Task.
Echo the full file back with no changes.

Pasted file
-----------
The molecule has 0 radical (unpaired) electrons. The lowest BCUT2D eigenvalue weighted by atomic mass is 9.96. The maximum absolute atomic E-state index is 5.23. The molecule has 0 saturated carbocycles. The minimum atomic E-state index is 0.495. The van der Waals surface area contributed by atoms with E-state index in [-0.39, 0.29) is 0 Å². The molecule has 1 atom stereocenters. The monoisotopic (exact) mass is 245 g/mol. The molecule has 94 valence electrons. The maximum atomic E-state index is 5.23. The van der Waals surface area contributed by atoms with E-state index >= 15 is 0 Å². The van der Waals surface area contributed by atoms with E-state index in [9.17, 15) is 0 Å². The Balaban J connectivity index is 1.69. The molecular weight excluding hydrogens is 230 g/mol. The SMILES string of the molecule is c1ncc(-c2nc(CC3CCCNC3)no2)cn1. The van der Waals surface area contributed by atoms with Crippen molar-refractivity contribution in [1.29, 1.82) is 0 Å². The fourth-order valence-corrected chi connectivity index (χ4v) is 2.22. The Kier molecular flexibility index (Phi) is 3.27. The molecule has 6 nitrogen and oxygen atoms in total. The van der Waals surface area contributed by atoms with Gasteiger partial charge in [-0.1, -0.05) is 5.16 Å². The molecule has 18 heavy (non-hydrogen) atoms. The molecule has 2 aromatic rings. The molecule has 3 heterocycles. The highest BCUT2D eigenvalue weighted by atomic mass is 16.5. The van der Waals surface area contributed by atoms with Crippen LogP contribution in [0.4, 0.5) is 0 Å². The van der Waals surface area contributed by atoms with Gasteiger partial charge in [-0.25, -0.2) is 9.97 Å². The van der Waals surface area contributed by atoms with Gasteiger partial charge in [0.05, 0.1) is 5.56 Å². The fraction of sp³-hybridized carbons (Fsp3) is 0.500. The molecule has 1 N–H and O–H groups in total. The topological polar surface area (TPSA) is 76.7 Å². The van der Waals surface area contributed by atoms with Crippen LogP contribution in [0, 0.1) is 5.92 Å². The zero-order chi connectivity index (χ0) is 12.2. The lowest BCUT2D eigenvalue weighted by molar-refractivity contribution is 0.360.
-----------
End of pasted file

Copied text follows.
The molecule has 0 radical (unpaired) electrons. The lowest BCUT2D eigenvalue weighted by atomic mass is 9.96. The maximum absolute atomic E-state index is 5.23. The molecule has 0 saturated carbocycles. The minimum atomic E-state index is 0.495. The van der Waals surface area contributed by atoms with E-state index in [-0.39, 0.29) is 0 Å². The molecule has 1 atom stereocenters. The monoisotopic (exact) mass is 245 g/mol. The molecule has 94 valence electrons. The maximum atomic E-state index is 5.23. The van der Waals surface area contributed by atoms with E-state index >= 15 is 0 Å². The van der Waals surface area contributed by atoms with E-state index in [9.17, 15) is 0 Å². The Balaban J connectivity index is 1.69. The molecular weight excluding hydrogens is 230 g/mol. The SMILES string of the molecule is c1ncc(-c2nc(CC3CCCNC3)no2)cn1. The van der Waals surface area contributed by atoms with Crippen molar-refractivity contribution in [1.29, 1.82) is 0 Å². The fourth-order valence-corrected chi connectivity index (χ4v) is 2.22. The Kier molecular flexibility index (Phi) is 3.27. The molecule has 6 nitrogen and oxygen atoms in total. The van der Waals surface area contributed by atoms with Gasteiger partial charge in [-0.1, -0.05) is 5.16 Å². The molecule has 18 heavy (non-hydrogen) atoms. The molecule has 2 aromatic rings. The molecule has 3 heterocycles. The highest BCUT2D eigenvalue weighted by atomic mass is 16.5. The van der Waals surface area contributed by atoms with Crippen LogP contribution in [0.4, 0.5) is 0 Å². The van der Waals surface area contributed by atoms with Gasteiger partial charge in [-0.25, -0.2) is 9.97 Å². The van der Waals surface area contributed by atoms with Gasteiger partial charge in [0.05, 0.1) is 5.56 Å². The fraction of sp³-hybridized carbons (Fsp3) is 0.500. The molecule has 1 N–H and O–H groups in total. The topological polar surface area (TPSA) is 76.7 Å². The van der Waals surface area contributed by atoms with Crippen LogP contribution in [0, 0.1) is 5.92 Å². The zero-order chi connectivity index (χ0) is 12.2. The lowest BCUT2D eigenvalue weighted by molar-refractivity contribution is 0.360.